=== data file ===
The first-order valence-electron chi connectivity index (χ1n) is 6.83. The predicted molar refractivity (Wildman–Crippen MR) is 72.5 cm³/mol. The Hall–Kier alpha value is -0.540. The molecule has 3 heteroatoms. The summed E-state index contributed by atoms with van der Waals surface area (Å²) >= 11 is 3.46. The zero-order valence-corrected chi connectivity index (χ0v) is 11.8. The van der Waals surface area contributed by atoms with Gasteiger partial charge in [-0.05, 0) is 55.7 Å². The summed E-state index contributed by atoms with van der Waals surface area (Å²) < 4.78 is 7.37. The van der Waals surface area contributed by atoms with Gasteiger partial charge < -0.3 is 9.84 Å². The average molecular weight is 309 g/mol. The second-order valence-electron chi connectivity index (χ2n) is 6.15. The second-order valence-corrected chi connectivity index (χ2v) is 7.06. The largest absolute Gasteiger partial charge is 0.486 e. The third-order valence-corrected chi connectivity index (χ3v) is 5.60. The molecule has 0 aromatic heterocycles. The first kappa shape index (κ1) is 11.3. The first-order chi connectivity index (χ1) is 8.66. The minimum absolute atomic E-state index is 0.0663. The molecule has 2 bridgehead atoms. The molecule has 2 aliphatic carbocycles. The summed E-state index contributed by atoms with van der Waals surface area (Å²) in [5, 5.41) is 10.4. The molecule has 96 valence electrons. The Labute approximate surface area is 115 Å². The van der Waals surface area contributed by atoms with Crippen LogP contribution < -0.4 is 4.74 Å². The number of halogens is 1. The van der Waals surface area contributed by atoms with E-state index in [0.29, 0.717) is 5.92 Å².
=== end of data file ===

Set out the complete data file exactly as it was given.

The first-order valence-electron chi connectivity index (χ1n) is 6.83. The predicted molar refractivity (Wildman–Crippen MR) is 72.5 cm³/mol. The Hall–Kier alpha value is -0.540. The molecule has 3 heteroatoms. The summed E-state index contributed by atoms with van der Waals surface area (Å²) >= 11 is 3.46. The zero-order valence-corrected chi connectivity index (χ0v) is 11.8. The van der Waals surface area contributed by atoms with Gasteiger partial charge in [-0.05, 0) is 55.7 Å². The summed E-state index contributed by atoms with van der Waals surface area (Å²) < 4.78 is 7.37. The van der Waals surface area contributed by atoms with Gasteiger partial charge < -0.3 is 9.84 Å². The average molecular weight is 309 g/mol. The second-order valence-electron chi connectivity index (χ2n) is 6.15. The second-order valence-corrected chi connectivity index (χ2v) is 7.06. The largest absolute Gasteiger partial charge is 0.486 e. The third-order valence-corrected chi connectivity index (χ3v) is 5.60. The molecule has 0 aromatic heterocycles. The first kappa shape index (κ1) is 11.3. The first-order chi connectivity index (χ1) is 8.66. The minimum absolute atomic E-state index is 0.0663. The molecule has 2 bridgehead atoms. The molecule has 2 aliphatic carbocycles. The summed E-state index contributed by atoms with van der Waals surface area (Å²) in [5, 5.41) is 10.4. The molecule has 96 valence electrons. The Labute approximate surface area is 115 Å². The van der Waals surface area contributed by atoms with Crippen LogP contribution < -0.4 is 4.74 Å². The number of halogens is 1. The van der Waals surface area contributed by atoms with E-state index in [0.29, 0.717) is 5.92 Å².